Pavan Atluri

Dr. Pavan Atluri, an Indian American assistant professor of surgery at the University of Pennsylvania, was the co-lead in a joint Rice University-UPenn project that created artificial blood cells with 3-D printing. (University of Pennsylvania photo)

A research team led by Dr. Pavan Atluri, an Indian American assistant professor of surgery in the division of cardiovascular surgery at the University of Pennsylvania Perelman School of Medicine, and Rice University assistant professor of bioengineering Jordan Miller have created a model allowing blood flow to cells within a 3-D printed gel.

The findings were published in the journal “Tissue Engineering Part C: Methods,” with the title, “In vivo anastomosis and perfusion of a 3-D printed construct containing microchannel networks.”

Atluri, who is also the director of UPenn’s cardiac transplantation and mechanical circulatory assist program and minimally invasive robotic cardiac surgery program, and the team of 11 researchers – bioengineers from Rice and surgeons from Penn – were hoping to find a way to improve survival and efficiency of cell transfer.

“The goal of this research is to generate a tissue engineered therapy to create an environment for cells to thrive during cell therapy,” Atluri told India-West. “In this model we are able to provide blood flow to cells within the 3-D printed gel that will improve survival and efficiency of cell transfer.”

The implant, made with a network of blood vessels, was created using sugar, silicone and a 3-D printer and could lead to a future of growing replacement tissues and organs for transplantation.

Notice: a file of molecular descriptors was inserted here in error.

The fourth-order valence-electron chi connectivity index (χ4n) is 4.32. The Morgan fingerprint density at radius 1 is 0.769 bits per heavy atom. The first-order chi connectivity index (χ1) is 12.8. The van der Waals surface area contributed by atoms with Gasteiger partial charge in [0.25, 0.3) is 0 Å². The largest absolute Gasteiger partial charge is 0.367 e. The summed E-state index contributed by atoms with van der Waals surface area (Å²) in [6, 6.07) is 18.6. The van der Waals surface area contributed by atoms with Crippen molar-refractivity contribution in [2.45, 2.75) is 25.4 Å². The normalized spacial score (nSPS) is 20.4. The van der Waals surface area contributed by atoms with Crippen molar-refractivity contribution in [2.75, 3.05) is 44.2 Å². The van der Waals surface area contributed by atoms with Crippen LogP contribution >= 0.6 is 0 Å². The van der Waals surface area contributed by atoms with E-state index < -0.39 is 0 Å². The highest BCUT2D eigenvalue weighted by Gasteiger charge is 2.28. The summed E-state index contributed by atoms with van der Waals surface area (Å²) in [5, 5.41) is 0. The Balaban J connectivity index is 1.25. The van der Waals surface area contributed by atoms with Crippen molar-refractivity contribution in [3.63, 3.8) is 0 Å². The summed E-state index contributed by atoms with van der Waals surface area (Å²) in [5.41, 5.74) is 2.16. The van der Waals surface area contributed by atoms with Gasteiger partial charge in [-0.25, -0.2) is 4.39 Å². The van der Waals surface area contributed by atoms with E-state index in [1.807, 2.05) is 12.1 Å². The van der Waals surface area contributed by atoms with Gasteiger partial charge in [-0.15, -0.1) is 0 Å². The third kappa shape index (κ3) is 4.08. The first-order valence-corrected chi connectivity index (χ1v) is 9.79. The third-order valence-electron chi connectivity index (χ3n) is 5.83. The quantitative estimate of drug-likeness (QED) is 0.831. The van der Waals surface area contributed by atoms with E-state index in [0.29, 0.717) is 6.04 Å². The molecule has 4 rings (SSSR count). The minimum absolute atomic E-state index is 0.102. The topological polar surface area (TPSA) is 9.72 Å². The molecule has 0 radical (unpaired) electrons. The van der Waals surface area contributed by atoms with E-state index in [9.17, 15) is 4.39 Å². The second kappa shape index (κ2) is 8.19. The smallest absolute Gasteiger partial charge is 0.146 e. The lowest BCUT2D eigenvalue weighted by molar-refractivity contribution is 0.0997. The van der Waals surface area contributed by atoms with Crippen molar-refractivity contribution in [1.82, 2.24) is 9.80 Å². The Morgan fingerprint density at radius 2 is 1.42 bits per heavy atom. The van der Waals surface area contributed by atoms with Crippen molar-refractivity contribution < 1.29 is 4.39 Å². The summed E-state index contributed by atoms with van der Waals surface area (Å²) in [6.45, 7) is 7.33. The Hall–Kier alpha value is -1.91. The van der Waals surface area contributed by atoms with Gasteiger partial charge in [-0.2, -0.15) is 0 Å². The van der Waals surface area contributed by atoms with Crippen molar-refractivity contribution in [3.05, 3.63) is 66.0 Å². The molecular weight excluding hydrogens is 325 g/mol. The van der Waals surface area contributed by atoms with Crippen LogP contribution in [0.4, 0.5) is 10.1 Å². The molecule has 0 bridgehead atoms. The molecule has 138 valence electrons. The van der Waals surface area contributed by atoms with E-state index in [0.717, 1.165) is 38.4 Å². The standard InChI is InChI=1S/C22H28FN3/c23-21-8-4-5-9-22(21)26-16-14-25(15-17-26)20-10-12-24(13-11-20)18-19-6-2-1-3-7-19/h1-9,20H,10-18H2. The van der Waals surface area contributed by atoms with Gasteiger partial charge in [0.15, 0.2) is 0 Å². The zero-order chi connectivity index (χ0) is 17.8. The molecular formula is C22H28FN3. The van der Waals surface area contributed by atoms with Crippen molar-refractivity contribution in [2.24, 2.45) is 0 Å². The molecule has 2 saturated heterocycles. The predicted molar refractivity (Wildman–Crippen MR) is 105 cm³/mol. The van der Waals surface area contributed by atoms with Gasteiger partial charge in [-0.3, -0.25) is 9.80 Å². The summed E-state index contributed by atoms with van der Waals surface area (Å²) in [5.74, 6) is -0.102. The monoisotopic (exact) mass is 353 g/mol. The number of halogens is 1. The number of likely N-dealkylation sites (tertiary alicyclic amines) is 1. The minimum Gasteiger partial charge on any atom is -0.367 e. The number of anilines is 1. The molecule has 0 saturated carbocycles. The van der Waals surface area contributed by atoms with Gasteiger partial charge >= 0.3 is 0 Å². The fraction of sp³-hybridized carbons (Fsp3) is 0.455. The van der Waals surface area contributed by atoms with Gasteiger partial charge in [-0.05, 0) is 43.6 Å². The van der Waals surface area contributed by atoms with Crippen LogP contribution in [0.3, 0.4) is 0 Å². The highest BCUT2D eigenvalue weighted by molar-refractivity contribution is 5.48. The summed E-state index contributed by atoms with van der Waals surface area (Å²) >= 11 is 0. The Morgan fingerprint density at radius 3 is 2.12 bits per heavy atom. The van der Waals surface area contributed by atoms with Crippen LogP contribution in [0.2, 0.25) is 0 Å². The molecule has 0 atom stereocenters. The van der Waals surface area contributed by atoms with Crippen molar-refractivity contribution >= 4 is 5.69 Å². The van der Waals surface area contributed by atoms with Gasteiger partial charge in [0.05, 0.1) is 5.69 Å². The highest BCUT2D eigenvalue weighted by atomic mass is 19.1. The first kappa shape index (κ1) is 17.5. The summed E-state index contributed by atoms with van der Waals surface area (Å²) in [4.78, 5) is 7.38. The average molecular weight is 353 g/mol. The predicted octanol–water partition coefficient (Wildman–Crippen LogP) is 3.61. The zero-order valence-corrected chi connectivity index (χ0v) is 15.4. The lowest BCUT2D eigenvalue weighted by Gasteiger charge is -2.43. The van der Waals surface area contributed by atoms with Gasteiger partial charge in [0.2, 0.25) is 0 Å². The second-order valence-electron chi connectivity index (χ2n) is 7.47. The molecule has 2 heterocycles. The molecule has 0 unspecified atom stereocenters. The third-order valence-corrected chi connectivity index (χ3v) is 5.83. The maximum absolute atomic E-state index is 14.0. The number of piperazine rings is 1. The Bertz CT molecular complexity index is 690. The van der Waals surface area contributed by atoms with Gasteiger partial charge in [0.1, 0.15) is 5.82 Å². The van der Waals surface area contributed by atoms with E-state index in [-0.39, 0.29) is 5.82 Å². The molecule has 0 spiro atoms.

“As an extension of this therapy, we hope to ultimately move to being able to print tissue for true regeneration of heart muscle,” the Indian American doctor said.

The Rice-based researchers used a 3-D printer with individual fibers of sugar glass layered one at a time and printed an interlaced pattern of blood vessels. When the sugar hardened, they placed it in a mold and poured in silicone gel.

Once the gel dried, the team dissolved the sugar which left small channels in the silicone.

Following Rice’s work, the surgeons at Penn connected their finished work to an artery in a small animal model. The Penn team observed and measured blood flow and found it remained unobstructed for several hours.

The study showed that blood flowed normally through test constructs that were surgically connected to native blood vessels.

Ultimately, Atluri said, they wanted to “allow cell therapy and true tissue regeneration therapy to help patients with heart failure.”

As a result of the findings, Atluri is hopeful the new therapy can help countless patients who have heart failure.

“We are hoping that this therapy will help the nearly 300,000 patients that die from heart failure every year and the nearly 5 million people with heart failure,” he told India-West.

Atluri, however, acknowledged that the research is still in its infancy.

“We are very excited that we have made the first strides in being to regenerate heart muscle by providing the requisite vascular backbone,” Atluri said.

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